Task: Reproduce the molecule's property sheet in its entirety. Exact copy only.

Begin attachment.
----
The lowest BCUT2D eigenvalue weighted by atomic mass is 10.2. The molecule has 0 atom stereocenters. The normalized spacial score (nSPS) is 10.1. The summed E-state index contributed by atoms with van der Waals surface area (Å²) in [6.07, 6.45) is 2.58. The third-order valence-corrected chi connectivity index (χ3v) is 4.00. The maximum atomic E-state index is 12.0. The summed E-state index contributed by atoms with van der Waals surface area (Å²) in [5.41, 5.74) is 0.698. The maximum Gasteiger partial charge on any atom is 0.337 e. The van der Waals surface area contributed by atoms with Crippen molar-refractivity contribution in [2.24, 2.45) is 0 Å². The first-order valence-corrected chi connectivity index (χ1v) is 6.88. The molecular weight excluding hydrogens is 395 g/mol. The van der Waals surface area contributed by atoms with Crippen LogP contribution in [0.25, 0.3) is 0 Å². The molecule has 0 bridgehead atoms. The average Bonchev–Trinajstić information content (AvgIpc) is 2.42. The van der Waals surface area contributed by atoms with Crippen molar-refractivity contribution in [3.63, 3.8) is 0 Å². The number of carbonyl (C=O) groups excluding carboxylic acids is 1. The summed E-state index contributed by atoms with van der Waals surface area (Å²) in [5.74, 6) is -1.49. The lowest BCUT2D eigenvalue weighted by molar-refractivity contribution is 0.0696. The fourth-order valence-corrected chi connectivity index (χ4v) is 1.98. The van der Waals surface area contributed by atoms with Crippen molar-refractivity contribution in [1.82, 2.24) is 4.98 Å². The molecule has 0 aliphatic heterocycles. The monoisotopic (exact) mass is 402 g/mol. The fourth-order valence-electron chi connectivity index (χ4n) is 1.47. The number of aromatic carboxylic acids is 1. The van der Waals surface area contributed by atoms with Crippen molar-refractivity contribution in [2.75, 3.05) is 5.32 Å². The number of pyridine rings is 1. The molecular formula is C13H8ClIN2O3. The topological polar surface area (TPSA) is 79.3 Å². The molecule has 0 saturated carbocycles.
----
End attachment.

The lowest BCUT2D eigenvalue weighted by atomic mass is 10.2. The molecule has 0 atom stereocenters. The normalized spacial score (nSPS) is 10.1. The summed E-state index contributed by atoms with van der Waals surface area (Å²) in [6.07, 6.45) is 2.58. The third-order valence-corrected chi connectivity index (χ3v) is 4.00. The maximum atomic E-state index is 12.0. The summed E-state index contributed by atoms with van der Waals surface area (Å²) in [5.41, 5.74) is 0.698. The maximum Gasteiger partial charge on any atom is 0.337 e. The van der Waals surface area contributed by atoms with Crippen molar-refractivity contribution in [2.24, 2.45) is 0 Å². The first-order valence-corrected chi connectivity index (χ1v) is 6.88. The molecular weight excluding hydrogens is 395 g/mol. The van der Waals surface area contributed by atoms with Crippen LogP contribution in [0.25, 0.3) is 0 Å². The molecule has 0 bridgehead atoms. The average Bonchev–Trinajstić information content (AvgIpc) is 2.42. The van der Waals surface area contributed by atoms with Crippen molar-refractivity contribution in [3.63, 3.8) is 0 Å². The number of carbonyl (C=O) groups excluding carboxylic acids is 1. The summed E-state index contributed by atoms with van der Waals surface area (Å²) in [5.74, 6) is -1.49. The lowest BCUT2D eigenvalue weighted by molar-refractivity contribution is 0.0696. The fourth-order valence-corrected chi connectivity index (χ4v) is 1.98. The van der Waals surface area contributed by atoms with Crippen molar-refractivity contribution in [1.82, 2.24) is 4.98 Å². The molecule has 0 aliphatic heterocycles. The monoisotopic (exact) mass is 402 g/mol. The fourth-order valence-electron chi connectivity index (χ4n) is 1.47. The number of aromatic carboxylic acids is 1. The van der Waals surface area contributed by atoms with Crippen molar-refractivity contribution in [2.75, 3.05) is 5.32 Å². The number of pyridine rings is 1. The molecular formula is C13H8ClIN2O3. The topological polar surface area (TPSA) is 79.3 Å². The molecule has 0 saturated carbocycles.